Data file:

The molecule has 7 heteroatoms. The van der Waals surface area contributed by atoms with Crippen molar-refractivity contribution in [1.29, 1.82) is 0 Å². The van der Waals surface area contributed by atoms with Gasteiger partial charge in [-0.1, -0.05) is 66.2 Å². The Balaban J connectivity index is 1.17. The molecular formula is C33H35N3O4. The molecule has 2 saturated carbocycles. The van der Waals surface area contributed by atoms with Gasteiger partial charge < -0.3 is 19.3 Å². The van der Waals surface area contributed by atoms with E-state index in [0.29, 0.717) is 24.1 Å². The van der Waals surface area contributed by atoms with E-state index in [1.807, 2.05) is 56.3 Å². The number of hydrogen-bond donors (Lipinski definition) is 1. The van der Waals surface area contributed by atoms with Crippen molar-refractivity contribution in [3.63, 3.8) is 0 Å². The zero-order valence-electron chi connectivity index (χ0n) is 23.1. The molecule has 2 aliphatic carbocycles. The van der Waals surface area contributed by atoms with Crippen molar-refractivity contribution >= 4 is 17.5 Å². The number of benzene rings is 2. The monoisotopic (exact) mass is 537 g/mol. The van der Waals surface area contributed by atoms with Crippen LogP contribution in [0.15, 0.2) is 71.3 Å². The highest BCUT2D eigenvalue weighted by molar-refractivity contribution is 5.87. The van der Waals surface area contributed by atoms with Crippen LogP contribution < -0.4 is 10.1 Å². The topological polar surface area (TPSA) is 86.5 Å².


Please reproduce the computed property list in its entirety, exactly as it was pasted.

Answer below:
The molecule has 7 heteroatoms. The van der Waals surface area contributed by atoms with Crippen molar-refractivity contribution in [1.29, 1.82) is 0 Å². The van der Waals surface area contributed by atoms with Gasteiger partial charge in [-0.1, -0.05) is 66.2 Å². The Balaban J connectivity index is 1.17. The molecular formula is C33H35N3O4. The molecule has 2 saturated carbocycles. The van der Waals surface area contributed by atoms with Gasteiger partial charge < -0.3 is 19.3 Å². The van der Waals surface area contributed by atoms with E-state index in [0.29, 0.717) is 24.1 Å². The van der Waals surface area contributed by atoms with E-state index in [1.807, 2.05) is 56.3 Å². The number of hydrogen-bond donors (Lipinski definition) is 1. The van der Waals surface area contributed by atoms with Crippen molar-refractivity contribution in [3.63, 3.8) is 0 Å². The zero-order valence-electron chi connectivity index (χ0n) is 23.1. The molecule has 2 aliphatic carbocycles. The van der Waals surface area contributed by atoms with Crippen molar-refractivity contribution >= 4 is 17.5 Å². The number of benzene rings is 2. The monoisotopic (exact) mass is 537 g/mol. The van der Waals surface area contributed by atoms with Crippen LogP contribution in [0.15, 0.2) is 71.3 Å². The highest BCUT2D eigenvalue weighted by molar-refractivity contribution is 5.87. The van der Waals surface area contributed by atoms with Crippen LogP contribution < -0.4 is 10.1 Å². The topological polar surface area (TPSA) is 86.5 Å².